When you separate, there will be lots of issues that need sorted out. Childcare arrangements, paying the mortgage and other household bills, dividing up assets and dealing with debts are just some of the typical matters separating couples need to resolve. Here, we look at some of the common questions people going through a separation have and what you need to know in relation to them.
Life, business and the law
The law never stands still, and the way it applies to you and your organisation is constantly evolving. Our people are on top of these developments and can keep you up to date with some of the most interesting aspects of these changes. Check out our articles and updates for our perspective on issues that might affect you.
Latest articles from Jenny Smith
A recent English case, which attracted headlines across the media, has highlighted once again the differences in Scottish and English law in relation to divorce. These differences are significant, and in practice make it possible to be divorced sooner in Scotland than in England and Wales.
Family law case updates: ongoing financial provision after divorce, and a cohabitant's right to their partners pension benefits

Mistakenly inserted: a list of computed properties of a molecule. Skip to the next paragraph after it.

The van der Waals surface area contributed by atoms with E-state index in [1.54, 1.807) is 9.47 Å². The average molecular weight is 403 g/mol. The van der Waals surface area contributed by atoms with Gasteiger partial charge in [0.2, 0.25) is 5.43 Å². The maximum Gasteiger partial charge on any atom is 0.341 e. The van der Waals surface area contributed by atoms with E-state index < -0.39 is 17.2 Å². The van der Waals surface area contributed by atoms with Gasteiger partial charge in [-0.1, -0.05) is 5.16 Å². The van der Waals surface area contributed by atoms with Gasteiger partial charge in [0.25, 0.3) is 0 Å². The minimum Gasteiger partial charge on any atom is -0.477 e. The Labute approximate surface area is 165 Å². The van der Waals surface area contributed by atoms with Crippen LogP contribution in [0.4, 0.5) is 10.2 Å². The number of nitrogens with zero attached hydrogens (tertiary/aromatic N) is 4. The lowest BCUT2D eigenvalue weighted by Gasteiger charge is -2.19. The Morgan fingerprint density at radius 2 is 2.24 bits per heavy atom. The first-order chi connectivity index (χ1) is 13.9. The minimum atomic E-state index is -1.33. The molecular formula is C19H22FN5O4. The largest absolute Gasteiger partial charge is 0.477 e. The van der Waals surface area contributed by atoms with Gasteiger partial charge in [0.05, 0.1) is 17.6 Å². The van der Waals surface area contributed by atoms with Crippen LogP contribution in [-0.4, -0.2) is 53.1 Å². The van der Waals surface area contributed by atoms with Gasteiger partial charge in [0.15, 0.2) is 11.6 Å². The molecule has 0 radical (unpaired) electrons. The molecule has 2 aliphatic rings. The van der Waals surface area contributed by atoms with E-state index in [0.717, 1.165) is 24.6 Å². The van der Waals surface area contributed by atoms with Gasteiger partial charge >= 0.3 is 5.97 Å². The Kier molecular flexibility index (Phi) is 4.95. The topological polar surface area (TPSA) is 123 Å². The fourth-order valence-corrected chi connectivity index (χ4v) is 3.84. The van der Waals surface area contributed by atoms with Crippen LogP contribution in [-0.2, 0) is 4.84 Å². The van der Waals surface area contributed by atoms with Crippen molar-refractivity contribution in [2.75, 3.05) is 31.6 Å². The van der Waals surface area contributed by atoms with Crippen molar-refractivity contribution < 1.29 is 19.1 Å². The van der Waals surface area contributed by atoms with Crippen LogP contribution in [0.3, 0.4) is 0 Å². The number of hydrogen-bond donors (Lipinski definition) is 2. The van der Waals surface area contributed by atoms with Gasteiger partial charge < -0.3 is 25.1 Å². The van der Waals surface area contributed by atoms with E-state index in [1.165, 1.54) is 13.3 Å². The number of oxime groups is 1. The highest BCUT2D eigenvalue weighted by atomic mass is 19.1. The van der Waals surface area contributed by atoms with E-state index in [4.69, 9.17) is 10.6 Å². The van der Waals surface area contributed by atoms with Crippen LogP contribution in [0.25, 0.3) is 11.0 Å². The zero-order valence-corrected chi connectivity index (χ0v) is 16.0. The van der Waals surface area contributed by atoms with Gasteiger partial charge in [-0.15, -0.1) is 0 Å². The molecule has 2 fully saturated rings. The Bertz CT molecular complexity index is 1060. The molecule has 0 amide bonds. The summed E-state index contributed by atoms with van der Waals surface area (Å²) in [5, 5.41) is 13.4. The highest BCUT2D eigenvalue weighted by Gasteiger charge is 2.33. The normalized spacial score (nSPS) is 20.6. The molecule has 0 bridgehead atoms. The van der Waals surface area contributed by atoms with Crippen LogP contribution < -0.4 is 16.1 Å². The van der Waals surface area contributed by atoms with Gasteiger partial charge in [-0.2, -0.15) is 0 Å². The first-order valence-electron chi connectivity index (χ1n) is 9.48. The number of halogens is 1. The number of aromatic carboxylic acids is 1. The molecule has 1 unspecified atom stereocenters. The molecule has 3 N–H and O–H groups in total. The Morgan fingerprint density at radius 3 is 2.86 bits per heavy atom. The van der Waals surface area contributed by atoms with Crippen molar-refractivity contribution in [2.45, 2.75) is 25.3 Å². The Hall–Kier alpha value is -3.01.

Two cases, one from England and one from Northern Ireland, have been decided recently which are of interest to us in Scotland. One relates to ongoing maintenance for divorced spouses, and the other relates to a cohabitants rights to their partner's pension benefits.
Lots of couples cohabit but not so many are aware of the benefits a well written cohabitation agreement can bring. It can be as detailed or as simple as you want. Its purpose is chiefly to deal with what should happen in the (hopefully unlikely) event that the relationship breaks down and sometimes also in the event of the death of one of the cohabitants.
You don't have to read the tabloids every day to know that newspapers love a high-profile, bitter divorce case – preferably with multi-millions at stake. However after the once-private lives of those involved have been laid bare, the reports often conclude with the fact that despite the court finding in one party's favour, no money has changed hands and both sides, including the 'winner', were better off before the case began.